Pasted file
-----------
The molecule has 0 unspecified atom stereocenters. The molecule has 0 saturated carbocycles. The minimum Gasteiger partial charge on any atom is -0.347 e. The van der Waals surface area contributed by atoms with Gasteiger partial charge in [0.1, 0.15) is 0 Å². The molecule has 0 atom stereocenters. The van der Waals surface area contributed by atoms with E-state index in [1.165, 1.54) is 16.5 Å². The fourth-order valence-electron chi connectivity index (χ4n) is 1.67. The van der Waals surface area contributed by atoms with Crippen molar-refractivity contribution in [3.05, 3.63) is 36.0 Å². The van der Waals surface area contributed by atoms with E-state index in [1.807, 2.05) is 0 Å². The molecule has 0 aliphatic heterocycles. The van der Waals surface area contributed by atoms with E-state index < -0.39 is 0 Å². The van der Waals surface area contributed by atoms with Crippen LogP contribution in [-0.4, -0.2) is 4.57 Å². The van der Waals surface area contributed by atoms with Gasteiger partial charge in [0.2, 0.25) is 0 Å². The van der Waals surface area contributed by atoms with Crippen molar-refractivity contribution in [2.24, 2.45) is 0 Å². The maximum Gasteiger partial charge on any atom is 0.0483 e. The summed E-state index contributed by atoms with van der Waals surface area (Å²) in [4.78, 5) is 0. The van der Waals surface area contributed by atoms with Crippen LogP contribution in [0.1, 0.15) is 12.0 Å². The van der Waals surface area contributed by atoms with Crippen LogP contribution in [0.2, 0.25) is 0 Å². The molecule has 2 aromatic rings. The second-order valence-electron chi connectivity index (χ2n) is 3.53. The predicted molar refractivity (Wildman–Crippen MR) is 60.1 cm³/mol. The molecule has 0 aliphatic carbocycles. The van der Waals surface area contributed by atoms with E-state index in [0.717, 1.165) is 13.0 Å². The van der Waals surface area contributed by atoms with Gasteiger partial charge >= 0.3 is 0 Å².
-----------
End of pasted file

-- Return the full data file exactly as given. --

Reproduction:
The molecule has 0 unspecified atom stereocenters. The molecule has 0 saturated carbocycles. The minimum Gasteiger partial charge on any atom is -0.347 e. The van der Waals surface area contributed by atoms with Gasteiger partial charge in [0.1, 0.15) is 0 Å². The molecule has 0 atom stereocenters. The van der Waals surface area contributed by atoms with E-state index in [1.165, 1.54) is 16.5 Å². The fourth-order valence-electron chi connectivity index (χ4n) is 1.67. The van der Waals surface area contributed by atoms with Crippen molar-refractivity contribution in [3.05, 3.63) is 36.0 Å². The van der Waals surface area contributed by atoms with E-state index in [1.807, 2.05) is 0 Å². The molecule has 0 aliphatic heterocycles. The van der Waals surface area contributed by atoms with E-state index < -0.39 is 0 Å². The van der Waals surface area contributed by atoms with Crippen LogP contribution in [-0.4, -0.2) is 4.57 Å². The van der Waals surface area contributed by atoms with Gasteiger partial charge in [0.2, 0.25) is 0 Å². The van der Waals surface area contributed by atoms with Crippen molar-refractivity contribution in [2.24, 2.45) is 0 Å². The maximum Gasteiger partial charge on any atom is 0.0483 e. The summed E-state index contributed by atoms with van der Waals surface area (Å²) in [4.78, 5) is 0. The van der Waals surface area contributed by atoms with Crippen LogP contribution in [0.1, 0.15) is 12.0 Å². The van der Waals surface area contributed by atoms with Crippen LogP contribution in [0.2, 0.25) is 0 Å². The molecule has 2 aromatic rings. The second-order valence-electron chi connectivity index (χ2n) is 3.53. The predicted molar refractivity (Wildman–Crippen MR) is 60.1 cm³/mol. The molecule has 0 aliphatic carbocycles. The van der Waals surface area contributed by atoms with E-state index in [0.717, 1.165) is 13.0 Å². The van der Waals surface area contributed by atoms with Gasteiger partial charge >= 0.3 is 0 Å².